Dudley Talcott

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Kopernik in Philadelphia

Dudley Vaill Talcott (June 9, 1899 – February 19, 1986) was an American sculptor, author and illustrator.[1]

He was born in Hartford, Connecticut.[2] Talcott's uncle was Allen Butler Talcott, an American Tonalist and his daughter Jane Allen Talcott is a respected painter.

He studied for one year at Yale University's Art School before moving to Paris in 1920 when he took instruction at the Academié de la Grande Chaumière. in Paris, France.

In 1925 Talcott traveled to Norway where he stayed on and off for six years. From this experience came two books, Noravind (1929) and Report of the Company (1936). He provided the illustrations for both publications. Also in 1936 he published North of North Cape (aka The Arctic Voyages of the Norkap II) which also featured his drawings. In 1932 he married Martha Isaksen, a Norwegian.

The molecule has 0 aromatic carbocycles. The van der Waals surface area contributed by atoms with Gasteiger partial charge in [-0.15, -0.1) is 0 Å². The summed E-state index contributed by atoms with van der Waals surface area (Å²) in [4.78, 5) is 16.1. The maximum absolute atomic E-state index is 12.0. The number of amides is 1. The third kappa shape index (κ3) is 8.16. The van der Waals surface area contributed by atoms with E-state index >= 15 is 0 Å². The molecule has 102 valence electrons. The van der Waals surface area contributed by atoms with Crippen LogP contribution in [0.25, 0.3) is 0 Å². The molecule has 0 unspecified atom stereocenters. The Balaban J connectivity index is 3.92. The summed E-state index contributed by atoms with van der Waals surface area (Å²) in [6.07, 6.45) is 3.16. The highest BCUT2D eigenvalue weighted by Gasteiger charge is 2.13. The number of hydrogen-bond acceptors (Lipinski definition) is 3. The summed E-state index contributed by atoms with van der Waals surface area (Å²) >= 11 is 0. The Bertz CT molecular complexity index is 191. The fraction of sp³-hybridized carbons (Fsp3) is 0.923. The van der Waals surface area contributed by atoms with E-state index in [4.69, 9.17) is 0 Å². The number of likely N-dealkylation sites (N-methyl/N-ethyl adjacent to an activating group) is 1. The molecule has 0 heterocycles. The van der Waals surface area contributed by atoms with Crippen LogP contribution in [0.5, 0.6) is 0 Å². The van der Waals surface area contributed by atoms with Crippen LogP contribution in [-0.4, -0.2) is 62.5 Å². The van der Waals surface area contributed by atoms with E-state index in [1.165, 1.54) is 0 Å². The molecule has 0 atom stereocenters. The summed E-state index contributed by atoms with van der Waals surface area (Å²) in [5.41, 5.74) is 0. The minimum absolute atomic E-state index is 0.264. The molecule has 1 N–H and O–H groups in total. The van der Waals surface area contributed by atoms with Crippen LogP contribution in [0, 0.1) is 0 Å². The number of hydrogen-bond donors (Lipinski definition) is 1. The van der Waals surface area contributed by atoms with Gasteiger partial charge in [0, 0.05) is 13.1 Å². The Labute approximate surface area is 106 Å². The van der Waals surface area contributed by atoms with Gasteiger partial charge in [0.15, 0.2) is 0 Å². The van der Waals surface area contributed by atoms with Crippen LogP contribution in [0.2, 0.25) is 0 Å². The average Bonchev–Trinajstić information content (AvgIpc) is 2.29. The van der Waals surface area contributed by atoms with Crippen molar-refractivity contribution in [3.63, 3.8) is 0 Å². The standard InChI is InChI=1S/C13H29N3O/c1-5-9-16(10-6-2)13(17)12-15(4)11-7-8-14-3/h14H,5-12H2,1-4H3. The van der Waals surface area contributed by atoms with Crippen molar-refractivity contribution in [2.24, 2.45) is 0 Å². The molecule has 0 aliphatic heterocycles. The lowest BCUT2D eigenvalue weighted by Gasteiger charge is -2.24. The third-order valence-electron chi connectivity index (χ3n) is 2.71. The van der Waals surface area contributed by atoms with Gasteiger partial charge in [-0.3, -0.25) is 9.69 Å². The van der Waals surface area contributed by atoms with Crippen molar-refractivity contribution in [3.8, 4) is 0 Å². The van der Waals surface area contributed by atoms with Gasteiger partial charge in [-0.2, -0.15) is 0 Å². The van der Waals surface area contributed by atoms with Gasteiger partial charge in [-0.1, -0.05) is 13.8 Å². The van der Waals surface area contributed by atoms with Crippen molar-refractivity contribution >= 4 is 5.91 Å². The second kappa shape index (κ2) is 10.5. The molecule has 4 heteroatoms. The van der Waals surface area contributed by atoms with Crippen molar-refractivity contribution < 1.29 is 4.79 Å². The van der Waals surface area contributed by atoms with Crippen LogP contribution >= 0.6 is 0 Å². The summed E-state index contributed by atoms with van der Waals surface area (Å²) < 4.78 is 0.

In 1932 sculpture was still an Olympic competition and Talcott had four pieces entered in the Los Angeles games that year. He did not win any medals.[2] For the New York World's Fair of 1939 Talcott produced "panels, figures, etc.".[3]

In 1973 he produced a work Kopernik to commemorate the 500th anniversary of the birth of the Polish astronomer Nicholas Copernicus that is located on Benjamin Franklin Parkway in Philadelphia, Pennsylvania.[4] Talcott died in 1986 in Farmington, Connecticut.[2]

References[edit]

  1. ^ Opitz, Glenn B., Mantle Fielding's Dictionary of American Painters, Sculptors & Engravers, Apollo Books, Poughkeepsie, NY, 1988
  2. ^ a b c "Dudley Talcott". Sports-Reference.com. Retrieved 16 June 2011. 
  3. ^ Gilbert, Dorothy B., Who’s Who in American Art 1962, R.R. bowker Company, New York, 1962
  4. ^ Fairmount Park Art Association, Sculpture of a City: Philadelphia’s treasures in Bronze and Stone, Walker Publishing Co, Inc., New York, 1974 p.339